As partners in a marriage you have similar financial responsibilities to partners in a business. In fact, some businesses are called partnerships, and we often use the same word for relationships. Family members are somewhat like workers, when they do maintenance, chores and homework, and somewhat like clients, who receive services from the partners, Mom and Dad. 

Mom and Dad are the Chief Operating and Financial Officers, who must figure out how to allocate the funds coming in, and how to provide the necessary guidance and services to their children and to each other. In business, there’s a lot of discussion about ‘corporate culture’ -- the attitudes and practices within the business: how employees and executives deal with each other, the ethics of the company, and their focus, or lack thereof, on meeting goals and becoming successful.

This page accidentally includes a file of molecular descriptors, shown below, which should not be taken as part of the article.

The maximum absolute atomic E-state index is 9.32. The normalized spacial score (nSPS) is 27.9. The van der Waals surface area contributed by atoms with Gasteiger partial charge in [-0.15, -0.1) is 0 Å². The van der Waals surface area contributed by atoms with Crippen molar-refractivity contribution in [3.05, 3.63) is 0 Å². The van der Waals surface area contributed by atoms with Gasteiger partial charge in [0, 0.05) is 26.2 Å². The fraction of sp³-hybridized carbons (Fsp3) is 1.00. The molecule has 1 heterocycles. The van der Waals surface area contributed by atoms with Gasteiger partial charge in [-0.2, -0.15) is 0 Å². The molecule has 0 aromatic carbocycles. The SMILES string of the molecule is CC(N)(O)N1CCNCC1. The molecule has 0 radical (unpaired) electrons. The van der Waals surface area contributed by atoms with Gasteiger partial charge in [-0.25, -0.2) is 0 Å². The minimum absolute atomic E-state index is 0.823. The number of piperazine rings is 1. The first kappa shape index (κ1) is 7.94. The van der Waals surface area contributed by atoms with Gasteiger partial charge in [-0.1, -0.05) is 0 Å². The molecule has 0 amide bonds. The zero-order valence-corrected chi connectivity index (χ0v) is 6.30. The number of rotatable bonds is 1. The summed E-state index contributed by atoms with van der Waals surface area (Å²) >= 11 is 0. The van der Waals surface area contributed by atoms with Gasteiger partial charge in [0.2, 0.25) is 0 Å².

Likewise, your marriage and family have a ‘family culture’ -- how you interact as partners and family members; your mutual goals, hopes and dreams; and how successful or unsuccessful you are at meeting your goals. Obviously, a family culture that involves a lot of fighting about money will be less efficient and not as successful at meeting its goals.

No matter what your circumstances, creating financial security can make life easier. To do this, you must learn to manage your money wisely. The amount of money you bring in may not be large, but if you manage it well, it can be all you need. On the other hand, we have all heard stories of people who earned vast sums of money (lottery winners, celebrities or dot-com millionaires, for example) and who squandered it until they had nothing left. 

The amount of your income will not determine the amount of your “family profit” unless you manage it well. When you work together to handle your finances intelligently, you can create the financial security you need to live life comfortably. When your partnership extends to making smooth financial decisions and meeting your money goals without struggling and arguing, you’ll find that everything else you do becomes less stressful.   


USING BUSINESS SKILLS AT HOME